A treasured piece of Salt Spring could finally become more accessible to the community with new plans for the Mill Farm Park Reserve in the works more than 20 years after the first portion was acquired.
The 315-hectare asset in the southern mountain area includes three individual lots separated by Crown land that were acquired by the Capital Regional District between 1996 and 2004. While initiation of a comprehensive management plan is not being contemplated until 2025, a set of guidelines advanced by the parks and environment committee on Nov. 27 could offer a better user experience in the meantime. The CRD Board is set to vote on their recommendation today (Wednesday, Dec. 11).
Salt Spring Islanders who frequent the area feel it’s about time some attention was focused there.
“The park has been here for 25 years and the CRD still hasn’t begun to sign and maintain the trails. That’s very sad,” said Charles Kahn, who acted as a volunteer park warden for the CRD from 2006 to 2014.
The original plot is crisscrossed with old logging roads, so there are plenty of unofficial hiking routes available. An anonymous person has posted homemade wayfinding signs at many of the junctions to help people avoid getting lost.
The 65-hectare property was first homesteaded 100 years ago by three Smith brothers from England, who installed the historic mill wheel that can still be seen in a creek. Later on it was owned in collective by a group of eight people who purchased it in 1981. A decade or so later, the need to sell and keen interest from a logging company prompted the community to raise $150,000 toward the $800,000 purchase. The CRD added two other portions to the park reserve off Mount Bruce Road and adjacent to Burgoyne Bay Provincial Park in 2001 and 2004.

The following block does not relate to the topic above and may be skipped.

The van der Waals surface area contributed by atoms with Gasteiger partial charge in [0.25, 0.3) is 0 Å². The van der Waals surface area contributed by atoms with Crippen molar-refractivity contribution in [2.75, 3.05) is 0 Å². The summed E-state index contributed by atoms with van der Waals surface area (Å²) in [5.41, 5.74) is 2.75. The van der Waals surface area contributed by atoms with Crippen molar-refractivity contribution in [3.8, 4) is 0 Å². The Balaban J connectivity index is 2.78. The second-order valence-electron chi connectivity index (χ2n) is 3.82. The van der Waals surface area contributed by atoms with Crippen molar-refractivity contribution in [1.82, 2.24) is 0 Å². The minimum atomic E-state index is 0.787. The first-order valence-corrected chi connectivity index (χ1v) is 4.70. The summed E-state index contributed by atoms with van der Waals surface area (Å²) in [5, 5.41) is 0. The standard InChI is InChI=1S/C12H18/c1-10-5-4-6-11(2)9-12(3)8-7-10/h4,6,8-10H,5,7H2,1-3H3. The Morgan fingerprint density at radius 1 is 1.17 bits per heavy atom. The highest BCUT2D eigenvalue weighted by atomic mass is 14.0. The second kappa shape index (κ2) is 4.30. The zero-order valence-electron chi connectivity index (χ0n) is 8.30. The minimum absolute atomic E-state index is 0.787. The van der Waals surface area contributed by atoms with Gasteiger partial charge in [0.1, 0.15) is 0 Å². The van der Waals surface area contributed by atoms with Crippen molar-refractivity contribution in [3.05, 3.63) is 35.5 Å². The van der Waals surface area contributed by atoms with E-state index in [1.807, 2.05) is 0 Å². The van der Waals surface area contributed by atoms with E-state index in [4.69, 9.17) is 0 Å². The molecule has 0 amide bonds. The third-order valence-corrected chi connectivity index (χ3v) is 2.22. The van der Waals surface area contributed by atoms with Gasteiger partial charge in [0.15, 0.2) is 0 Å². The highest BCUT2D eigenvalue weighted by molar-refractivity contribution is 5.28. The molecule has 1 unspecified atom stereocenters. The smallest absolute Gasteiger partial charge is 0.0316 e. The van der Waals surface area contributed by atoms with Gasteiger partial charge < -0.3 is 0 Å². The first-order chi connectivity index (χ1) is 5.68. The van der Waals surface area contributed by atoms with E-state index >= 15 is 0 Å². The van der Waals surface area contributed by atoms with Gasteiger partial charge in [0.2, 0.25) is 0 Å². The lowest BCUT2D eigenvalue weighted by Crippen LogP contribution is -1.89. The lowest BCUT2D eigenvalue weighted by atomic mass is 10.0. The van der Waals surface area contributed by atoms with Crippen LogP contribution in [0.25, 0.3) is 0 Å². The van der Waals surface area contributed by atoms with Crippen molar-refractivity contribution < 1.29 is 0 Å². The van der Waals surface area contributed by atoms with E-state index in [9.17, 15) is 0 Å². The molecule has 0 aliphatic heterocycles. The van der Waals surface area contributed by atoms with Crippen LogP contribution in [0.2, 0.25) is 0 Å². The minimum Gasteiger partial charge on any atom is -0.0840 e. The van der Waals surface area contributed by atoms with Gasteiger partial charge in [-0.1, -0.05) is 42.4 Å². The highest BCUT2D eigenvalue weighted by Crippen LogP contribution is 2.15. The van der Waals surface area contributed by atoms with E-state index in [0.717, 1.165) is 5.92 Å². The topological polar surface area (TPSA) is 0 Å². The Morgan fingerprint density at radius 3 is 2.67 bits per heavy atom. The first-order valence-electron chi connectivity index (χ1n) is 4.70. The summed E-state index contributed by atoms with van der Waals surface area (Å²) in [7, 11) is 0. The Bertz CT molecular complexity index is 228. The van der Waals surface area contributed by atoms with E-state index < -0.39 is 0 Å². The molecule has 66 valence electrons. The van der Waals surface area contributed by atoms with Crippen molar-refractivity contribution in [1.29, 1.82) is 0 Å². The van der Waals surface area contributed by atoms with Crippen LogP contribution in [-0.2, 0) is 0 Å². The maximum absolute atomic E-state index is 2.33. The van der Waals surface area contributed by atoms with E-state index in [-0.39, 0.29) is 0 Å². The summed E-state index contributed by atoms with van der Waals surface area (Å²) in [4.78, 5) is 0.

The installation of new gates and barriers to prevent vehicles from entering the park reserve is listed as one of the first actions to take place under the interim management plan. The development concept includes creating a small amount of parking and an orientation sign at the primary access on Musgrave Road in 2020. A temporary toilet is also to be installed at this site in 2021.
Three signed trails would provide official access routes during the interim phase. Mill Farm Trail would link the Musgrave Road access to the Burgoyne Bay Provincial Park trails, and Lookout Trail would lead from Mill Farm Trail to a viewpoint location on the northwest side of the park, both to be completed in 2020. A third trail could connect Mount Bruce Road to the Salt Spring Conservancy’s Alvin Indridson Nature Reserve using former logging roads, but is marked as low priority.
Archaeological and ecological studies are to take place throughout the interim plan timeline.
For more on this story, see the Dec. 11, 2019 issue of the Gulf Islands Driftwood newspaper, or subscribe online.
I lived here with my then partner, Neil Whiteman, a caretaker for the Smith family. It was the hippie era, and it was an idyllic two years of quiet learning to just be. We had chickens, goats, an orchard, and grew food in the garden. There were deer, feral goats, and sheep, and the occasional cougar. I read by oil lamp, and Neil played boogie woogie on an old piano.
I feel privileged to have had this “back to the earth” time, and of lessons in self sufficiency. I think it would be a better world if everyone could “drop out” for a while and allow nature to heal them with its beauty. Wonderful walks in the cedar woods.